By Sanah Faroke, Staff Writer
Before I went to school and before I had any friends, my mom was my best friend. We used to play Mario Kart and Street Fighter, which I would always win (probably because she just pressed a bunch of buttons and hoped she wouldn’t spin out on a banana peel or get knocked out).
When it came to games like Monopoly, I’d lose. Unless I use a calculator, I’m not playing. Scrabble? I probably shouldn’t use a dictionary, right? And then there was the Memory game. It was one of my favorites, but I’ve learned (and this is still a problem), my memory sucks.
I could never remember where the other picture of the dumb boy sticking his tongue out at me was. It was like he was taunting me and I’d panic and blank out. If I lost — which happened more than I’d like to admit — I’d cry, like the big baby I was. Then my mom would take pity on me, flip some cards over and we’d play again.
A study published earlier this month in the Journal of Neuroscience explains that our loss of memory is actually our memories getting rewritten.
Donna Jo Bridge, a postdoctoral fellow in medical social sciences at Northwestern University’s Feinberg School of Medicine, conducted a study where 17 volunteers played a memory game. They had to remember where an object was placed on a computer screen with different backgrounds. Once the original background was changed, and participants had to place where the object was, they continuously got it wrong. When they were asked to locate the object in the original place after seeing it in different places on three different backgrounds, they would get that wrong too. The results of the study makes me feel a little better about my childhood.
The good news is, when researchers instructed for volunteers to put the object in a different location that was not the original spot, for some reason the subjects could then remember the original location of the object.
So what this study can infer is that the hippocampus (the area of the brain that deals with our memories) can decide what is important and can build upon that original memory or change it. It makes total sense. I say that I have selective memory just because I can remember in vivid detail in kindergarten when a bully (I won’t name any names) stole my Purell hand sanitizer and then filled it with soap and water and put it in my lunch box. Yup, never letting that go. But there are (multiple) times when I meet a group of people and instantaneously, I forget their names. Yeah, yeah, sue me.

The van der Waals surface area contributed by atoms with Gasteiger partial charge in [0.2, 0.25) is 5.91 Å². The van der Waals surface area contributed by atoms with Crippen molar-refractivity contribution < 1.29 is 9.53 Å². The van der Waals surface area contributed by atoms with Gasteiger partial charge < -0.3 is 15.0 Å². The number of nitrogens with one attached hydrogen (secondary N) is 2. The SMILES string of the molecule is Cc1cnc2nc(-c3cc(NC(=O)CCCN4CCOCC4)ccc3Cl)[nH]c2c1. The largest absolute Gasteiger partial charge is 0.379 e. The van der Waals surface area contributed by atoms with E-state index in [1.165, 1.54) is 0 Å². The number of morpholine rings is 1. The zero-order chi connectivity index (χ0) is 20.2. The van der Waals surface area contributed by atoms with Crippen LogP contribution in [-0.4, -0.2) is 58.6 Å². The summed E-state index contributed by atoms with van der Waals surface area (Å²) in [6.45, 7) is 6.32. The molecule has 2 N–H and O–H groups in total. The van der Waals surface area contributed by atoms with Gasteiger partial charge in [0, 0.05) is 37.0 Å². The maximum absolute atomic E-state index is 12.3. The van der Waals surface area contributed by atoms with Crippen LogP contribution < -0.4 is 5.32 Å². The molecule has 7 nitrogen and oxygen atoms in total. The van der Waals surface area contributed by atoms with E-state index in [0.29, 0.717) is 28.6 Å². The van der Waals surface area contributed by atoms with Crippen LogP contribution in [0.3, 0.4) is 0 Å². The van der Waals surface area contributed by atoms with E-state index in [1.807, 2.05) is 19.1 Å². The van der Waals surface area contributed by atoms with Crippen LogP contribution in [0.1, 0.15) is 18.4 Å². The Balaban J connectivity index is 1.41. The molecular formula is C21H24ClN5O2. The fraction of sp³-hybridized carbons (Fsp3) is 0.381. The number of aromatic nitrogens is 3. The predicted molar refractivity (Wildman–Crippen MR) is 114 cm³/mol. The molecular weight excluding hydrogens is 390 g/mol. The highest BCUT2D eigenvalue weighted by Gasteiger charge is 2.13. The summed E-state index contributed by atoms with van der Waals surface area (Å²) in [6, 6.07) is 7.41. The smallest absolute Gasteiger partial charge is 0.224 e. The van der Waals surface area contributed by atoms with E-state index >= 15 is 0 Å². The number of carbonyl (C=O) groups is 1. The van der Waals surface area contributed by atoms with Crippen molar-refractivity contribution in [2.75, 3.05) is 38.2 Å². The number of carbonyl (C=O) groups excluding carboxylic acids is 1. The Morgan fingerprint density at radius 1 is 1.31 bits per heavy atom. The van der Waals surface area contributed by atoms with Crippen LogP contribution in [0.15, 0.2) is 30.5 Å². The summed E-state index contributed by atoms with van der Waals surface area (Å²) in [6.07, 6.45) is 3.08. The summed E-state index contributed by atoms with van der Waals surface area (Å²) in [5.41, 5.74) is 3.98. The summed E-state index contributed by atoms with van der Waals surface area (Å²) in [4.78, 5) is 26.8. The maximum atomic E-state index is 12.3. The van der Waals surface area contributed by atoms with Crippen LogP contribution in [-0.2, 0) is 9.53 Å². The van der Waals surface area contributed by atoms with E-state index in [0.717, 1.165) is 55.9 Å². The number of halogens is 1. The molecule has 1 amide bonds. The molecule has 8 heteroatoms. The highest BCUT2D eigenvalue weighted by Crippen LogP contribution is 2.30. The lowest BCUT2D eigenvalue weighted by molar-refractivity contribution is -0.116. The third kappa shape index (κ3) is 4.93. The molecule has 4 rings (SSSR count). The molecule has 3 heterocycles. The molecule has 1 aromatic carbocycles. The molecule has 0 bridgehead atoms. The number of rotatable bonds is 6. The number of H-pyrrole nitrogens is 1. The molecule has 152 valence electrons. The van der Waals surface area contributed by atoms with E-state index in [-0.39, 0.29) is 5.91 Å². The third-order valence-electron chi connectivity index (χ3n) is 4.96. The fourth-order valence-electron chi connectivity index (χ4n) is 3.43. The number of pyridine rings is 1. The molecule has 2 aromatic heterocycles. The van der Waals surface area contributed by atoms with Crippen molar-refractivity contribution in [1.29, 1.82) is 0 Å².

But there are also times when this selective memory can benefit us.
Thanks to the hippocampus, our memory of the past can be altered subconsciously. Think of your ex-boyfriend. Don’t you kind of hate him? Well good. He was a jerk anyway. But if our memory actually remembered all the good things that happened, you’d probably never be able to get over the guy who played you. We tend to focus on the bad instead of that first kiss under a shooting star. Because we focus on the bad, our memory alters toward that, which helps us move on. Can I get an amen?
So although we can remember something from our past, and think we remember it exactly how it went down, it’s possible that we’ve altered our memories. Maybe that bully in kindergarten gave me dirty looks all through grade school because I told on her… or maybe she just had the sun in her eyes? Come to think of it, she made the same face indoors. #hatersgonnahate